When selecting one of the short titles, the user’s browser switches to the full title display provided by the target system.
In total, Karlsruhe’s virtual catalogue offers access to the title data of an estimated 60 million books and journals. Exact numbers cannot be supplied, all the more as there are numerous duplicate entries, which would distort any estimate given.
So far, this sounds reasonably simple, and in fact it is.
However, with the development of the KVK over the last few years, the system has become rather sophisticated and covers now features like session management, local load distribution management, asynchronous connection testing, English translation of search terms, and access to databases via Z39.50.
Using cookies, it is possible to store an individual selection of target catalogues.
By now the KVK handles forms interfaces of several different library computer systems e.g. Ex Libris' Aleph, Biber, Pica, Amazon, Sisis, Control Data, Allegro.
Today the KVK gets about 750,000 request per month and has become an
indispensable bibliographic tool in the German-speaking countries. For
the first time, the KVK offers an easy and fast method to access the library
holdings of all important German libraries (at least for the newer literature)
via the internet.
It is therefore the best ever approximation to a German union catalogue.
The KVK has received the INETBIB award for innovation in 1999 and is supported by the Deutsche Forschungsgemeinschaft (the German federal body for scientific research) as it is an important infrastructure for the scientific community in Germany. Over the last four years, the KVK has been developed further by the library staff at Karlsruhe university, and includes now six German union catalogues, the union catalogues of Austria and Switzerland and COPAC, a British union catalogue. In addition, the KVK accesses the national libraries (or their equivalent) in Germany, France, Italy, Spain and Scotland, and three booktrade catalogues.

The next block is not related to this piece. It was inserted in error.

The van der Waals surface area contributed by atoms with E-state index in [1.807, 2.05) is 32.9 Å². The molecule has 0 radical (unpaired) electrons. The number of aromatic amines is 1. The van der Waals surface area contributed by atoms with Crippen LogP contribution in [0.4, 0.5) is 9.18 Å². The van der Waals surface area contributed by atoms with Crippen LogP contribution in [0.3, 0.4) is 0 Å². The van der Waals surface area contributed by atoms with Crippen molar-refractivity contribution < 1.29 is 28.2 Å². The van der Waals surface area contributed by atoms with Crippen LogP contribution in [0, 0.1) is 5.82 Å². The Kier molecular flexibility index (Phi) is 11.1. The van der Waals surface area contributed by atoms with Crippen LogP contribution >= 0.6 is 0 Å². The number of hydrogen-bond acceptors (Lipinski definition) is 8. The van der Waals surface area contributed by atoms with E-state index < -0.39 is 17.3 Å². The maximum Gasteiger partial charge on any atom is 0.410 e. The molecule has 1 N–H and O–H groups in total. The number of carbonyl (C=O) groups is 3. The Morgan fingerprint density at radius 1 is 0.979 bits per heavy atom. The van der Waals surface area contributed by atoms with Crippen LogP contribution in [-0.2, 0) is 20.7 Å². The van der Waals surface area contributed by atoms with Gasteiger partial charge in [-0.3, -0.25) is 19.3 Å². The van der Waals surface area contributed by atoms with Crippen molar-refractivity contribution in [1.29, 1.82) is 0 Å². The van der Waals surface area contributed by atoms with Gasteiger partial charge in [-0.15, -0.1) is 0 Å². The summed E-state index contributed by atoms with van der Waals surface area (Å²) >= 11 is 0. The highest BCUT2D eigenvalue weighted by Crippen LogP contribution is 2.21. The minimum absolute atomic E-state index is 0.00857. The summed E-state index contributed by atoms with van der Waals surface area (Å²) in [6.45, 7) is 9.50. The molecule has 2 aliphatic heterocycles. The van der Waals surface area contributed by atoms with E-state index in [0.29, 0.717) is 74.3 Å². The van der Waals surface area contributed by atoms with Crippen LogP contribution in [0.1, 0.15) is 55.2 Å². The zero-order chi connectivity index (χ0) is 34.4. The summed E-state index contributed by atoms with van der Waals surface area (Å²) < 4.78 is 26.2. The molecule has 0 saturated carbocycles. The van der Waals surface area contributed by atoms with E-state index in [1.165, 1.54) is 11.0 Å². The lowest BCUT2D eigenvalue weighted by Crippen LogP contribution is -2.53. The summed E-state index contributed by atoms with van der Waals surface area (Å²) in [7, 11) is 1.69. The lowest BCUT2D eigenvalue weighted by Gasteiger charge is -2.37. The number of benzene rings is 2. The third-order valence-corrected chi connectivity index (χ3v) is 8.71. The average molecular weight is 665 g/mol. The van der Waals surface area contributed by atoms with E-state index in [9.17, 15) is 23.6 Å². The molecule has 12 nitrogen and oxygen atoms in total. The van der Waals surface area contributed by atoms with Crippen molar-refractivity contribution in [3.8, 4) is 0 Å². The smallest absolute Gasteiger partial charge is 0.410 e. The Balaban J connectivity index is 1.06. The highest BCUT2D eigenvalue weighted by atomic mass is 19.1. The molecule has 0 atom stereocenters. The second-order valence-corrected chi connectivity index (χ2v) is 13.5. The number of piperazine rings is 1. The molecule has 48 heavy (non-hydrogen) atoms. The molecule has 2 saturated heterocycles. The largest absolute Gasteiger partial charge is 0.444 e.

The catalogue is used mainly on workdays (Monday until Friday). This amounts to an average number of 35,000 inquiries per day. The relationship between KVK inquiries and the resulting searches in the target systems amount to an average of approx. one to five, i.e. per KVK inquiry five target catalogues are queried. Most of the queries originate from academic institutions in Germany (65%), Switzerland, Austria, Italy and the Netherlands.
Who Benefits from the KVK?
Everybody who works with scientific literature benefits from the KVK.
The catalogue helps save time as a series of research sessions can be converted into one.
It also shields the user from the forms interfaces of the target systems, which can be rather awkward, and also bypasses the time-consuming procedure of logging in and selecting a database, a technique used by several catalogue providers.
Librarians love the KVK because it gives them easy access to bibliographic data which they can use for cataloguing.
For this client type, we introduced a check box entitled "MAB-Link".
Checking this box will cause the KVK to return bibliographic data in MAB, a structured format and the German equivalent of MARC. In this way, the data obtained from the KVK can be automatically processed for usage in another computer catalogue.